Adin Becker is on the left and Zed Hopkins is on the right

Winning a Watson Fellowship is both a creative passport and generous provision to wander the world and do independent research. However, just as it did the rest of the planet, COVID-19 interrupted students’ best-laid plans.

For this year’s winners Adin Becker ’20 and Zed Hopkins ’20, the disruption is a delay, not a dead-end. The Watson Foundation has granted winners a two-year deferral period. And while Becker and Hopkins are dismayed, they are not defeated.

Adin Becker ’20

Becker, a politics and Middle Eastern studies major from Portland, Oregon, received the news of his big win amid the frenzy of packing up to go home due to the pandemic. He had been so distracted that he had nearly forgotten about his Watson application altogether, he says. It was welcome news.

“The news of my acceptance allowed me to take a step back from the stress of the current moment and concentrate on the passion that had led to me apply in the first place. In times of crisis, it is wonderful to have something extraordinary to look forward to; especially if it happens to be a project you have dreamed of doing for over a decade,” says Becker.

His dream is to explore small, isolated international Jewish settlements in Peru, Ghana, Zimbabwe, Uganda, Uzbekistan, Azerbaijan, Tunisia and Poland to gain insight into their persistence and survival despite perpetual threats to their existence, he says. Becker’s eventual plan is to embed himself in small communities and create an oral and visual history, conduct interviews and develop a soundscape reflecting the diversity of Jewish languages and rituals.

Becker, who transferred to Pomona his sophomore year, says his experience here has uniquely prepared him for the Watson Fellowship. He came here uncertain about what he wanted to study but he did know his passions: social justice, Judaism, environmentalism, multiculturalism, foreign languages — and a love for interdisciplinary learning.

He notes that in three short years he “took coursework in 10 disciplines, studied abroad in the Middle East, had the honor of running with the best cross-country team in ‘DIII’ and developed relationships with peers and faculty that will last a lifetime.” (Pomona-Pitzer won the national title in men’s cross country at the 2019 NCAA Division III championships.)

“Pomona gave me the liberty to be myself, and for that I will forever be thankful. Furthermore, the cultural knowledge and academic skills I acquired leave me confident that I can traverse the world and carry out a project that melds my interests. … Just like my Pomona education, [my Watson project] is multifaceted and represents an opportunity to express myself organically.”

Arash Khazeni, an associate professor of history at Pomona, gave him a greater understanding of what it means to conduct meaningful research and pursue one’s passions without hesitation, Becker says.

“Endlessly supportive of my academic and personal endeavors, I would certainly be less confident in the classroom and more hesitant to explore my most profound interests absent [Khazeni’s] guidance and prompting.”

While his Watson journey is on hold, in the meantime Becker has accepted a Teach for America position in Denver as a Spanish instructor. He says he feels fortunate to have the opportunity to teach as well as pursue the Watson when international travel is practical again.

Zed Hopkins ’20

When Hopkins, a theatre major from Brisbane, Australia, got the news that he was awarded the Watson, he found it hard to believe, he says. Having just left campus, it felt unreal.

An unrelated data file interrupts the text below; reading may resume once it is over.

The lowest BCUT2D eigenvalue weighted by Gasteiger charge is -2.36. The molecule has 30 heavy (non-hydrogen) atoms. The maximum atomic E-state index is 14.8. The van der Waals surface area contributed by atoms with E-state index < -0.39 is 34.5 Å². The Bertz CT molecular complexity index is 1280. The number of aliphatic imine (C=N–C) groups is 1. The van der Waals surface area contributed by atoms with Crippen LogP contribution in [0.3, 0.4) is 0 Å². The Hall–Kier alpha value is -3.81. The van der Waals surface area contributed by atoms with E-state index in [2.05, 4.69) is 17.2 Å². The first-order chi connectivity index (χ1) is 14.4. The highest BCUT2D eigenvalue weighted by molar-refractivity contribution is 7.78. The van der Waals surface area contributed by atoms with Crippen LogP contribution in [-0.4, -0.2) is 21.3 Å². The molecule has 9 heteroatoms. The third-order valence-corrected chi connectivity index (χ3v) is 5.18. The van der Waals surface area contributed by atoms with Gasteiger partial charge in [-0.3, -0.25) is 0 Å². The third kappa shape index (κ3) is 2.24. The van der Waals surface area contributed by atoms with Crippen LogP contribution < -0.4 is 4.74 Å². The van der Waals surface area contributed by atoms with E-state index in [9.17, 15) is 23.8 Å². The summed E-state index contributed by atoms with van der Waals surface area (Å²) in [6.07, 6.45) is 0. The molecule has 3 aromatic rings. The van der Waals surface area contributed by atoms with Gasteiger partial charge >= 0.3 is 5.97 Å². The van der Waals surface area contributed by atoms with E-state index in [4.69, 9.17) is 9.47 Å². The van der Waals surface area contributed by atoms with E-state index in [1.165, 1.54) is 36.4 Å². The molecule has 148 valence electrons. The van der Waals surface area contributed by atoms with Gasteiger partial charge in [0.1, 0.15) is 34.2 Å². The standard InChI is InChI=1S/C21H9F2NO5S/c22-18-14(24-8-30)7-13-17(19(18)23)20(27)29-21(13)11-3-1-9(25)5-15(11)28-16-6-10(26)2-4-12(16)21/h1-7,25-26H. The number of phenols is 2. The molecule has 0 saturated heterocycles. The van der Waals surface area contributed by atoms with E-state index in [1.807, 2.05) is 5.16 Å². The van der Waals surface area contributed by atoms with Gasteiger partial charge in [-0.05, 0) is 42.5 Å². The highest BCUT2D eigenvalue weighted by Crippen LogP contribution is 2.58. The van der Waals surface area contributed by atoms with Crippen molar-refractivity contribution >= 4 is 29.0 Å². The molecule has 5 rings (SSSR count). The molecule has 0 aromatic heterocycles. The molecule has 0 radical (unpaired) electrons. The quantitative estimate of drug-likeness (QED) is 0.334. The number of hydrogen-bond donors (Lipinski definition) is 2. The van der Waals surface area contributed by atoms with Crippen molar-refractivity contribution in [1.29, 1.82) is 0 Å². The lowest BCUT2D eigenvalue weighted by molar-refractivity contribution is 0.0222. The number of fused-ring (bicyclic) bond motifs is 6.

His plan is to travel and do research in South Africa, Uganda, Greece, India, Indonesia, Switzerland, Austria and Italy, and he is grateful for the award, but “Traveling the world seems like the last thing you want to be doing right now,” Hopkins says. But as soon as it becomes feasible, he will, hopefully by the beginning of 2021, he says.

Hopkins’ proposal is to analyze the six pillars of theatre performance and how they connect the imaginative and physical worlds of diverse cultures. His aim is “to uncover how and why theatre continues to unify humanity.” The specifics of his project may evolve depending on the economic and social repercussions of the pandemic, so he is busy brainstorming alternatives.

For now, Hopkins is trying to get work in Australia while he works on several creative projects, including a collaborative virtual art space and his thesis show, after a planned campus exhibit was canceled because of the pandemic.

The Watson had long been in his sights. The late Professor Art Horowitz directed Hopkins in his role in the College’s production of “The Cherry Orchard” during Hopkins’ first year on campus. After the show closed, Horowitz — who was on the Pomona Watson committee — took Hopkins out to lunch and recommended he apply for the fellowship during his senior year.

Another Pomona theatre professor who lent his support was Giovanni Ortega. Hopkins says Ortega helped him find his footing at Pomona and worked with him through his Summer Undergraduate Research Program (SURP) project in Japan, Singapore and Australia and his continued collaborations with creators in the U.S. and abroad.

From Pomona, Hopkins says he carries with him core lessons that include the importance of collaboration, flexibility, adaptability and an awareness “to enjoy the process and embrace the people and places along the way.”

A delay to the opportunity the Watson Fellowship brings to travel and study the world is nothing he could have anticipated.

“But if Pomona has taught me anything, it’s that you have to lean into that discomfort and embrace and enjoy the challenge.”

The Thomas J. Watson Fellowship is a one-year grant for purposeful, independent exploration outside the United States, awarded to graduating seniors nominated by one of 41  partner institutions .